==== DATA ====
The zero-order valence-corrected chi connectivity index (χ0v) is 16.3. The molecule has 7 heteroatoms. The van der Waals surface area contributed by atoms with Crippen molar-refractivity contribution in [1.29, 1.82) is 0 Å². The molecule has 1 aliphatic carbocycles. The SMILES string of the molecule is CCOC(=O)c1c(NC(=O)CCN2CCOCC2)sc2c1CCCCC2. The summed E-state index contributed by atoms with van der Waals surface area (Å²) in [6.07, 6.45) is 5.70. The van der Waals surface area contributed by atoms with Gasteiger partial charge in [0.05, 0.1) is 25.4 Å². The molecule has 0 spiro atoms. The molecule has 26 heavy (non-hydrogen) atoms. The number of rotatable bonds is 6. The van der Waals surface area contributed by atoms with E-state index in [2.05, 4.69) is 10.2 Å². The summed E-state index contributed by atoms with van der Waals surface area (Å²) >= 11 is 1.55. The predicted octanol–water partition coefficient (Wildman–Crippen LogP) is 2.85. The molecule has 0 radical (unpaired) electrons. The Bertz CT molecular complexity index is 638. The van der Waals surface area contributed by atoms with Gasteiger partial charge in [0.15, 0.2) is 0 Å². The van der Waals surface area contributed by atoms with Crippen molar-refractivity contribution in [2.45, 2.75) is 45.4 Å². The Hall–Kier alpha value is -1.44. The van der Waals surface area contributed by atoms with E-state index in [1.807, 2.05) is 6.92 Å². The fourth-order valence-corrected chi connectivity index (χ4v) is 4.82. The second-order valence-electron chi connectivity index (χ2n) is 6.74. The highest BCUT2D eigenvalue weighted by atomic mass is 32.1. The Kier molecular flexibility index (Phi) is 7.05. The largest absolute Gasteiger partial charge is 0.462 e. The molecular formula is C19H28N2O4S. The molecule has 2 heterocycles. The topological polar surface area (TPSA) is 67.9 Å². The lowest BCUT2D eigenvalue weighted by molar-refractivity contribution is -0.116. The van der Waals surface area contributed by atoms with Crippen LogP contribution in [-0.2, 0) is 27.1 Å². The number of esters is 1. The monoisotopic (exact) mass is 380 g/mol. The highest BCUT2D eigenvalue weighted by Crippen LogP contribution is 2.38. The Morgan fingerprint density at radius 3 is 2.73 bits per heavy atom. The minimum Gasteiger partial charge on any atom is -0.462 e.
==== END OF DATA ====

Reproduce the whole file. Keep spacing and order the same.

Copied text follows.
The zero-order valence-corrected chi connectivity index (χ0v) is 16.3. The molecule has 7 heteroatoms. The van der Waals surface area contributed by atoms with Crippen molar-refractivity contribution in [1.29, 1.82) is 0 Å². The molecule has 1 aliphatic carbocycles. The SMILES string of the molecule is CCOC(=O)c1c(NC(=O)CCN2CCOCC2)sc2c1CCCCC2. The summed E-state index contributed by atoms with van der Waals surface area (Å²) in [6.07, 6.45) is 5.70. The van der Waals surface area contributed by atoms with Gasteiger partial charge in [0.05, 0.1) is 25.4 Å². The molecule has 0 spiro atoms. The molecule has 26 heavy (non-hydrogen) atoms. The number of rotatable bonds is 6. The van der Waals surface area contributed by atoms with E-state index in [2.05, 4.69) is 10.2 Å². The summed E-state index contributed by atoms with van der Waals surface area (Å²) >= 11 is 1.55. The predicted octanol–water partition coefficient (Wildman–Crippen LogP) is 2.85. The molecule has 0 radical (unpaired) electrons. The Bertz CT molecular complexity index is 638. The van der Waals surface area contributed by atoms with Gasteiger partial charge in [0.15, 0.2) is 0 Å². The van der Waals surface area contributed by atoms with Crippen molar-refractivity contribution in [2.45, 2.75) is 45.4 Å². The Hall–Kier alpha value is -1.44. The van der Waals surface area contributed by atoms with E-state index in [1.807, 2.05) is 6.92 Å². The fourth-order valence-corrected chi connectivity index (χ4v) is 4.82. The second-order valence-electron chi connectivity index (χ2n) is 6.74. The highest BCUT2D eigenvalue weighted by atomic mass is 32.1. The Kier molecular flexibility index (Phi) is 7.05. The largest absolute Gasteiger partial charge is 0.462 e. The molecular formula is C19H28N2O4S. The molecule has 2 heterocycles. The topological polar surface area (TPSA) is 67.9 Å². The lowest BCUT2D eigenvalue weighted by molar-refractivity contribution is -0.116. The van der Waals surface area contributed by atoms with Crippen LogP contribution in [-0.2, 0) is 27.1 Å². The number of esters is 1. The monoisotopic (exact) mass is 380 g/mol. The highest BCUT2D eigenvalue weighted by Crippen LogP contribution is 2.38. The Morgan fingerprint density at radius 3 is 2.73 bits per heavy atom. The minimum Gasteiger partial charge on any atom is -0.462 e.